a lot of times we are getting a lot of immigrants from a lot of theocracy governments. it seems they go through the church to deal indirectly for some government entities. told those folks be required register under the foreign agents act if they were doing that in any capacity? guest: if i understand your correctly, the definition of foreign principals is pretty broad. it is not just limited to foreign governments or political parties. if you have someone in the u.s. acting on behalf of a foreign charity, there have been prosecutions in regard to that. -- there areuires three prompts, foreign principal, an agent, and they have to be involved in political
activity in the u.s. host: dan pickard. thank you for joining us this morning. host: there is more "washington journal" ahead. republican pollster patrick ruffini and democratic pollster michael bocian discuss public opinion and the key issues facing the trump presidency and the 115th congress. ahead more of your calls and tweets as "washington journal" continues.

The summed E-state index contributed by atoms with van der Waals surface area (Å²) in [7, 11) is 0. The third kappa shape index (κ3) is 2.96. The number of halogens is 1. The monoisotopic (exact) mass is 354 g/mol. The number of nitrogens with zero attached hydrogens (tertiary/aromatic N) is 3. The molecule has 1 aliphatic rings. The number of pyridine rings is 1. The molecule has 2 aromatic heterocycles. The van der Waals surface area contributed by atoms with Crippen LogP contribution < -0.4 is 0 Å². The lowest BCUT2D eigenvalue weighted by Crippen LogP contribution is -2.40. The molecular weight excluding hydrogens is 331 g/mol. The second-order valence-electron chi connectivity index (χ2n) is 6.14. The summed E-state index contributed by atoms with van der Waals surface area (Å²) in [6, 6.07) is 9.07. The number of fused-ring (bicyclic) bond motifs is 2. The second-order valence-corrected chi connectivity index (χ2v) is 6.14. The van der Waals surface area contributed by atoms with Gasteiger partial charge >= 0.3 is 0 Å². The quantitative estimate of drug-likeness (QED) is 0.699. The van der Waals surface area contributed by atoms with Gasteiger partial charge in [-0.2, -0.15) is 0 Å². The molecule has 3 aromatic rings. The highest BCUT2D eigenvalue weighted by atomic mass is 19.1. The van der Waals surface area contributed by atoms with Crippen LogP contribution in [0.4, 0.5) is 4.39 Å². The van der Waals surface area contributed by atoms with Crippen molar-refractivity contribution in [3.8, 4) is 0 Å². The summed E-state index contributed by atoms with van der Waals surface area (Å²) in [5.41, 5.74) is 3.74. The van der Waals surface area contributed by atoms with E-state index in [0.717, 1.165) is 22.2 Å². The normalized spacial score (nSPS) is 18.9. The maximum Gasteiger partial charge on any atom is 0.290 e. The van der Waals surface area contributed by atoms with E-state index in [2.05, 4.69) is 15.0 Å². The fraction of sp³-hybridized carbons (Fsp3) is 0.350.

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relationship with pole john paul ii. the extraordinary untold story of the 20th century. >> john paul ii had sent a cable to reagan, saying i am praying for you. now reagan sent a cable to the vatican, i am praying for you. it developed the world's most exclusive mutual prayer society. as for moscow, if they're worried at this point about a kinship between the pope and the president, now they better really worry about it. >> american history tv, all weekend, every weekend on c-span3. >> "washington journal" continues. host: we have an hour or so to talk about politics on this sunday morning on "washington journal." we are joined by two pollsters, patrick ruffini, who is a republican pollster and strategist, and michael bocian,